Muggings rise by eight per cent

Robberies are up by eight per cent on the past year, fuelled by the increase in young people carrying MP3 player and mobile phones, according to the Home Office.

It said half of recorded robberies in 2005-06 – which rose from 90,747 to 98,204 on the year – were in London, but other areas, such as Bedfordshire, saw their number of muggings rise by up to 28 per cent.

The recorded crime statistics for 2005-06 show drug offences were also up 23 per cent, accounted for by a 36 per cent rise in cannabis possession offences, although the Home Office said this was more from better police action than any major increase in drug use.

Overall, the amount of crime recorded by police across England and Wales fell by one per cent, domestic burglary was down seven per cent, vehicle crime was down three per cent and other thefts fell by two per cent.

Total violent crime increased by two per cent in the 12 months to April – which the Home Office said was driven almost entirely by the increase in robbery – but the most serious of these have fallen by 13 per cent and serious wounding is down four per cent.

Meanwhile, the British crime survey (BCS), which measures people’s perception of crime, finds a 22 per cent increase in robberies. However, it also finds overall crime, violent crime, personal crime and domestic burglary are all stable.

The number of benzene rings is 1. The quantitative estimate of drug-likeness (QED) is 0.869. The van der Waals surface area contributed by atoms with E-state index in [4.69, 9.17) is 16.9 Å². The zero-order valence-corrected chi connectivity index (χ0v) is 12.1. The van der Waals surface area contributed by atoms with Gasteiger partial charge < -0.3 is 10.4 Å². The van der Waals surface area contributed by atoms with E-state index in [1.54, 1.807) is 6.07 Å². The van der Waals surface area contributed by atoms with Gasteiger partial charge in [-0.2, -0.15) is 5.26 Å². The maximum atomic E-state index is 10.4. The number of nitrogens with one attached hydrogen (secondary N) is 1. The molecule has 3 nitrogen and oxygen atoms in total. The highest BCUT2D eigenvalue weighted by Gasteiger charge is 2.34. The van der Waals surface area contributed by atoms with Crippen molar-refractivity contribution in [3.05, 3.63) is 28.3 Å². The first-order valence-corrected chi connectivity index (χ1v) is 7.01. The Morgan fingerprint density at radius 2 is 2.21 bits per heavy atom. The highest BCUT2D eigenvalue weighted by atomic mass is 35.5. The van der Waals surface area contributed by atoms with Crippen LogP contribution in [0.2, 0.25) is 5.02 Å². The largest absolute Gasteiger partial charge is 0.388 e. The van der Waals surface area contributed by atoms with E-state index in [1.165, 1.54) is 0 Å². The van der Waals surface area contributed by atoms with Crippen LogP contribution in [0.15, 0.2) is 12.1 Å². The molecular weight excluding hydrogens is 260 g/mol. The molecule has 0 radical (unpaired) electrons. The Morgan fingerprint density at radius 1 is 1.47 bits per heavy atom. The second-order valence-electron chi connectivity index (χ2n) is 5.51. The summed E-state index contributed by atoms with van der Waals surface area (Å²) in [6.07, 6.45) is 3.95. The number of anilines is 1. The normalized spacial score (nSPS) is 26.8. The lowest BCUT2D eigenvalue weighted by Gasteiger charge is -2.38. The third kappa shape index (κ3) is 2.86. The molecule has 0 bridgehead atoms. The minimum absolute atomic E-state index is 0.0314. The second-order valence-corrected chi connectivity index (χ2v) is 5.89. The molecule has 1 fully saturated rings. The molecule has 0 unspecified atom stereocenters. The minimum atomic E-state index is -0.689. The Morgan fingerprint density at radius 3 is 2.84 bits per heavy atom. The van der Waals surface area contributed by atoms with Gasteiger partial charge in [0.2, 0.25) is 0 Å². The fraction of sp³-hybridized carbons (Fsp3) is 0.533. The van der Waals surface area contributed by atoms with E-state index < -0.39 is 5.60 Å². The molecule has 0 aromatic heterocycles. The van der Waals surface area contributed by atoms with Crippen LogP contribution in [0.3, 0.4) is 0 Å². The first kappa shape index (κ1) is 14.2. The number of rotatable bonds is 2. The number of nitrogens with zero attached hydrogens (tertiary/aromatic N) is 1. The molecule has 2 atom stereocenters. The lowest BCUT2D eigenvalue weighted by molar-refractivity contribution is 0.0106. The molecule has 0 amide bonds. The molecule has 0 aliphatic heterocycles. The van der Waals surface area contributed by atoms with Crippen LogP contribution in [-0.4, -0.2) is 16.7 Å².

The survey of 45,000 people finds the risk of becoming a victim of crime has fallen from 40 per cent at its peak in 1995 to 23 per cent, the Home Office added.

The figures come as the home secretary is today expected to announce a major overhaul of the criminal justice system, including tougher sentences for the most serious offenders.

John Reid welcomed today’s results, saying the overall picture they presented was “positive”, but he admitted the numbers of violent offences were a cause for concern.

“This is largely driven by a rise in the numbers of young people carrying expensive goods such as mobile phones and MP3 players,” he explained.

“While that is a reason, it is not an excuse. I am determined to reverse the rise in recorded robbery and am already taking action to address it.”

The Home Office was working in 27 of the worst areas, giving police expert advice to help them crack down on street crime, he said. It had also launched public awareness campaigns and was working with industry to ensure stolen phones could not be reused.

However, shadow home secretary David Davis said the increase in robbery and overall violent crime for the seventh year running was “alarming”.

“This is a direct consequence of the government’s failing policy of tying up our police in red tape, instead of putting them on the streets to deter and catch criminals,” he said.

Liberal Democrat home affairs spokesman Nick Clegg added: “After ten years of tough talk and confused legislation the government still has no idea how to halt the rise in violent street crime. It’s no wonder that people still feel so unsafe.”